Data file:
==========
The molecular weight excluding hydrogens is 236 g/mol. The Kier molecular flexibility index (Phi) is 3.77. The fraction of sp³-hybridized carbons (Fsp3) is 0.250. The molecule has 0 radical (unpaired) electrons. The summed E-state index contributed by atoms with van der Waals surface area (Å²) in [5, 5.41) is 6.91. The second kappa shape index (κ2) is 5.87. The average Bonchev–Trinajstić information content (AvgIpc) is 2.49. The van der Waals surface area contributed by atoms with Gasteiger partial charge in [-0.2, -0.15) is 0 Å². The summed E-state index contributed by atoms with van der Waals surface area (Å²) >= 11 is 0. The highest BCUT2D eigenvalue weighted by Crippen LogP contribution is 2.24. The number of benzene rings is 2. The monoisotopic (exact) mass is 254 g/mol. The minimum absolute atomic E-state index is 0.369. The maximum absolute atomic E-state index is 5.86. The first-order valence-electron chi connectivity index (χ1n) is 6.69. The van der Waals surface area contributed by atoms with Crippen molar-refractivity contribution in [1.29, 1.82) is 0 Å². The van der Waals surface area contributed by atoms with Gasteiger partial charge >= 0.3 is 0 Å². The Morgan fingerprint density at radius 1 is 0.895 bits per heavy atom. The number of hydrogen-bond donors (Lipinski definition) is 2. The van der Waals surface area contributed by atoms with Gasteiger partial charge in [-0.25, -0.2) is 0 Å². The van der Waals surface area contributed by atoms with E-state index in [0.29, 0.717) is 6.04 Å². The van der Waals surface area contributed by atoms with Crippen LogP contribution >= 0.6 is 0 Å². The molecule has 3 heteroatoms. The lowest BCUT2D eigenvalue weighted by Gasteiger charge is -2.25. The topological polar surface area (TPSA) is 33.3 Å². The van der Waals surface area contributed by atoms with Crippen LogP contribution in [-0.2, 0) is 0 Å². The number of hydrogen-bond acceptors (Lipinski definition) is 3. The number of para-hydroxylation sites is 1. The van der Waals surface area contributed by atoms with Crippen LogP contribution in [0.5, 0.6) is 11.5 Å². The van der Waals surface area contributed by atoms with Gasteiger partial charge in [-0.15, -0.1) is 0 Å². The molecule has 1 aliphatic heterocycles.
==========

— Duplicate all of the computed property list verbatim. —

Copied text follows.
The molecular weight excluding hydrogens is 236 g/mol. The Kier molecular flexibility index (Phi) is 3.77. The fraction of sp³-hybridized carbons (Fsp3) is 0.250. The molecule has 0 radical (unpaired) electrons. The summed E-state index contributed by atoms with van der Waals surface area (Å²) in [5, 5.41) is 6.91. The second kappa shape index (κ2) is 5.87. The average Bonchev–Trinajstić information content (AvgIpc) is 2.49. The van der Waals surface area contributed by atoms with Gasteiger partial charge in [-0.2, -0.15) is 0 Å². The summed E-state index contributed by atoms with van der Waals surface area (Å²) >= 11 is 0. The highest BCUT2D eigenvalue weighted by Crippen LogP contribution is 2.24. The number of benzene rings is 2. The monoisotopic (exact) mass is 254 g/mol. The minimum absolute atomic E-state index is 0.369. The maximum absolute atomic E-state index is 5.86. The first-order valence-electron chi connectivity index (χ1n) is 6.69. The van der Waals surface area contributed by atoms with Crippen molar-refractivity contribution in [1.29, 1.82) is 0 Å². The van der Waals surface area contributed by atoms with Gasteiger partial charge >= 0.3 is 0 Å². The Morgan fingerprint density at radius 1 is 0.895 bits per heavy atom. The number of hydrogen-bond donors (Lipinski definition) is 2. The van der Waals surface area contributed by atoms with Gasteiger partial charge in [-0.25, -0.2) is 0 Å². The van der Waals surface area contributed by atoms with E-state index in [0.29, 0.717) is 6.04 Å². The van der Waals surface area contributed by atoms with Crippen LogP contribution >= 0.6 is 0 Å². The molecule has 3 heteroatoms. The lowest BCUT2D eigenvalue weighted by Gasteiger charge is -2.25. The topological polar surface area (TPSA) is 33.3 Å². The van der Waals surface area contributed by atoms with Crippen LogP contribution in [-0.2, 0) is 0 Å². The number of hydrogen-bond acceptors (Lipinski definition) is 3. The number of para-hydroxylation sites is 1. The van der Waals surface area contributed by atoms with Crippen LogP contribution in [0.5, 0.6) is 11.5 Å². The van der Waals surface area contributed by atoms with Gasteiger partial charge in [-0.15, -0.1) is 0 Å². The molecule has 1 aliphatic heterocycles.